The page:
Punk pigs, deadly dragons and sci-fi skirts


The three disgruntled punk pigs trotting around Copenhagen next week might look like rebels without a cause, but they are not as free as they appear. In the wings, there is a greater force pulling on the puppet strings – a puppeteer, in fact. These dexterous performers and their puppets are set to invade the city next week as a part of Puppet Junior – a five-day festival geared towards children and their families.


The festival was first dreamt up during a job interview in 2004. Barnaby Pedersen was applying for a position at Kulturanstalten – where he is now project and culture co-ordinator – and when asked what Copenhagen needs, he replied “an international puppet festival”. He got the job and in 2006, Puppet Junior was born. The main idea was to see whether it was possible to perform puppetry outdoors and in public spaces – a phenomenon unprecedented in Copenhagen. Its inception was initially to serve as a forerunner for the adult-focused Copenhagen Puppet Festival. 


The two now run on alternate years, but Puppet Junior has become even better established than its adult sibling. This is partially due to the relative ease with which the organisers can garner funding for the children’s event. Pedersen puts this down to people in Denmark commonly associating puppetry with children’s theatre rather than being suitable for adults. “When you look at the West End in London, there are several plays where puppetry skills are used,” Pedersen said. “And through the festival, we want to introduce puppetry not only to the theatre-goers, but also to the theatres.” In recognition of his efforts, Pedersen received an UNIMA honorary award last year for increasing awareness about puppetry in the media and broader community. He thinks the festival has given puppetry a leg to stand on in Denmark, enabling puppeteers to show how powerful their craft can be.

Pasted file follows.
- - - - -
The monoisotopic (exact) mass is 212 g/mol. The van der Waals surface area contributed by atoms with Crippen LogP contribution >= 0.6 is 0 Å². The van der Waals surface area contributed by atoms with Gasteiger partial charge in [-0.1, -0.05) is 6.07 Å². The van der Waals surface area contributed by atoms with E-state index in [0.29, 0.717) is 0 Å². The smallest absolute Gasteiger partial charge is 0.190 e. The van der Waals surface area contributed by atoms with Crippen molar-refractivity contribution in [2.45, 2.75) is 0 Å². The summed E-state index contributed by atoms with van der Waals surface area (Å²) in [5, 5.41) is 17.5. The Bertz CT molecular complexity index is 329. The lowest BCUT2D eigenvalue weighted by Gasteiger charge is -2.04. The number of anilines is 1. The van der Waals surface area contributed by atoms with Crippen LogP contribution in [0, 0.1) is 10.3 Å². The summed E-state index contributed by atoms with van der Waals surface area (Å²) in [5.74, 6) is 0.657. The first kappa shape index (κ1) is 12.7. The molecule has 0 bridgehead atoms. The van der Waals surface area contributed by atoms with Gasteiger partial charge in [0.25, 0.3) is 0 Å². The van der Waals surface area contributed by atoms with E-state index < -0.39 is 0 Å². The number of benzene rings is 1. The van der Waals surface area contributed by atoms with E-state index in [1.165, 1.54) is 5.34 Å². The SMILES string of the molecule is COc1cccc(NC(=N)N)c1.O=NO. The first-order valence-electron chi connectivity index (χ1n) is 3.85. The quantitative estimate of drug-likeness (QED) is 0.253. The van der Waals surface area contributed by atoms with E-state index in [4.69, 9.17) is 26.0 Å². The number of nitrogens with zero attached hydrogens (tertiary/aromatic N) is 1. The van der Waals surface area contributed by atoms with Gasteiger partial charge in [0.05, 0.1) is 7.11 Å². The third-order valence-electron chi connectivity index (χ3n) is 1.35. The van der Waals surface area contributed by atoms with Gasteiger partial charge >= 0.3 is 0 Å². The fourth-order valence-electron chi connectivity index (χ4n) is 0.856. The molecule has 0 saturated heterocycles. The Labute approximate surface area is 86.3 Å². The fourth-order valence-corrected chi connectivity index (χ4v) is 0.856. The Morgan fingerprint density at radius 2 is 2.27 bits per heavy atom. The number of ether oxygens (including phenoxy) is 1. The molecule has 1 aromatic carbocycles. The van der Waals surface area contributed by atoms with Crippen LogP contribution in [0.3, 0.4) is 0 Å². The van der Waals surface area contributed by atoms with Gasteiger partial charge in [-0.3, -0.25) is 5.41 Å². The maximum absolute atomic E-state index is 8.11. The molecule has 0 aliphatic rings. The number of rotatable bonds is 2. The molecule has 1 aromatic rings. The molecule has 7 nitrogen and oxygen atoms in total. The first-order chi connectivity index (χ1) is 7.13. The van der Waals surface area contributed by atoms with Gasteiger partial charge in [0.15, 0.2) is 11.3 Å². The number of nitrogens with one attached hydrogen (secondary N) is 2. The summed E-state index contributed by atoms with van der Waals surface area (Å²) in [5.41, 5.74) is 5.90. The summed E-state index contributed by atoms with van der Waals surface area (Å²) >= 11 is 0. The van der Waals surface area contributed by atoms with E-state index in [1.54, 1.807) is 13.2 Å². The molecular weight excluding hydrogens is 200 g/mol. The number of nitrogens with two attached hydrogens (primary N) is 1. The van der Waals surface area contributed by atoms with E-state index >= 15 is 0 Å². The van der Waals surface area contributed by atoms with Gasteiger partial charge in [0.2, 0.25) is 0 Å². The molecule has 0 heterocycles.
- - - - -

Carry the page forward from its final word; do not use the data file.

When a puppeteer is clever enough, the illusory action on stage can evoke real emotions from the audience. The King of Pain, a puppet that featured in the festival’s 2007 programme, was a good example. The puppet was forced by his pushy show director to eat swords and stick needles through his body, eliciting squeals from the squeamish audience, who had apparently forgotten that the King of Pain was an inanimate object. “I think there is something really magical about it when a seemingly dead object is brought to life,” Pedersen said, adding that the possibilities of what audiences can see on stage are heightened when there is an object between the performer and the audience. “The puppet can do a lot more than the performer would be allowed to.”


Some of the stars of this year’s programme are three cigarette-smoking tearaways – otherwise known as the three little pigs – a dragon marionette that breathes fire, and an oversized Babushka doll with a whole puppet theatre inside her dress. By performing in playgrounds and moving to four different boroughs around Copenhagen, the festival is able to attract a broad audience. And because the festival is free, it makes it accessible to everyone. Pedersen said people aged between zero and 99 could enjoy the festival. While most of the shows for toddlers will run in the morning, the organisers have made a conscious effort to try to entertain the accompanying mums, dads and grandparents throughout the day as well. 


Pedersen’s Kulturanstalten, along with 2200 Kultur, Sokkelundlille Børnekulturhus and Amagerbro Kultur, are hosting the event, and now that the programme is finalised, all the organisers can do is pray for sunshine. If the weather is too miserable, the performances will move indoors. In 2010, four days of glorious sunshine coincided with the Puppet Junior event and 4,500 people showed up to witness the spectacle. Pedersen hopes Puppet Junior will attract at least that figure again this year, if not surpass it.


Puppet Junior

Venues in Amager, Nørrebro, Bispebjerg/Nordvest & Vesterbro;

Starts Thu (Aug 23), ends Aug 27;

Free adm;